Anne Bancroft often complained about being remembered more for her iconic seductress in The Graduate than for her Oscar-winning performance in The Miracle Worker five years earlier. Funny, but I always thought the 1962 Oscar should have gone to Katharine Hepburn for her portrayal of the tragic Mary Tyrone in Long Day’s Journey into Night while Hepburn’s long overdue second Oscar for 1967’s Guess Who’s Coming to Dinner over Bancroft was a travesty. If anyone other than Bancroft deserved to win that year it was Edith Evans in the screen’s consummate portrayal of old age in The Whisperers.

Bancroft, only seven years older than Dustin Hoffman, as the boyfriend of her daughter Katharine Ross, she seduces, with gray streaks in her hair to make her look older made an incomparable comedic villain. She would continue to give thrilling performances throughout her career in such films as The Turning Point, To Be or Not to Be, Garbo Talks, Agnes of God, and ’night, Mother.

DIANE KEATON in LOOKING FOR MR. GOODBAR (1977), directed by Richard Brooks

Many actors and actresses won Oscars for the wrong film, but few won for the wrong film the same year they were overlooked for an even greater performance. Such, however, was the case with Diane Keaton who won an Oscar or more-or-less playing herself in Annie Hall. While that was a charming performance, it didn’t begin to plumb the depths of her portrayal of the hedonistic schoolteacher who is murdered by one of her conquests in Looking for Mr. Goodbar. Based on a tree story, the film suffers from not being filmed in New York where it happened, but in a no-name amalgam of San Francisco and Los Angeles where filming on location was more affordable.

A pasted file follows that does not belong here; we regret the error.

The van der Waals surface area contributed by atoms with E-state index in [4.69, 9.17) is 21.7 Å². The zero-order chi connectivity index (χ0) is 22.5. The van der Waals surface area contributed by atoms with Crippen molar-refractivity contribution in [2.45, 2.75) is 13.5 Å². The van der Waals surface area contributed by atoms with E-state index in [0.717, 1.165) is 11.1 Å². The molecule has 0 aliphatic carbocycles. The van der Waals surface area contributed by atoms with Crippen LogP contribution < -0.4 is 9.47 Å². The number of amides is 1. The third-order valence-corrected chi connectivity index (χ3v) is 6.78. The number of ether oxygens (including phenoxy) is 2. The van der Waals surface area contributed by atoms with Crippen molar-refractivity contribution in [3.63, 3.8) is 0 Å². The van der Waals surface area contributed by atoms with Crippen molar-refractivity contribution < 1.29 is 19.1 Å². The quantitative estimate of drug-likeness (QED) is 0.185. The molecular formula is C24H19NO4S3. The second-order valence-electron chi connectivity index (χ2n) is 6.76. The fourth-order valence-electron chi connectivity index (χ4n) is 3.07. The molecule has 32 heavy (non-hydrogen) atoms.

Looking for Mr. Goodbar has never been released on DVD due to issues involving the music rights to its splendid soundtrack. Hopefully, one day that will be resolved. In the meantime, we have Keaton on DVD in The Godfather Trilogy, Annie Hall, Reds, Mrs. Soffel, Baby Boom, Marvin’s Room and so much more.


  • Irene Dunne – 5 nominations, no wins
  • Deborah Kerr – 6 nomination, no wins, honorary award
  • Katharine Hepburn – 12 nominations, 4 wins
  • Rosalind Russell – 4 nominations, no wins, honorary award
  • Anne Bancroft – 5 nominations, 1 win
  • Diane Keaton – 4 nominations, 1 win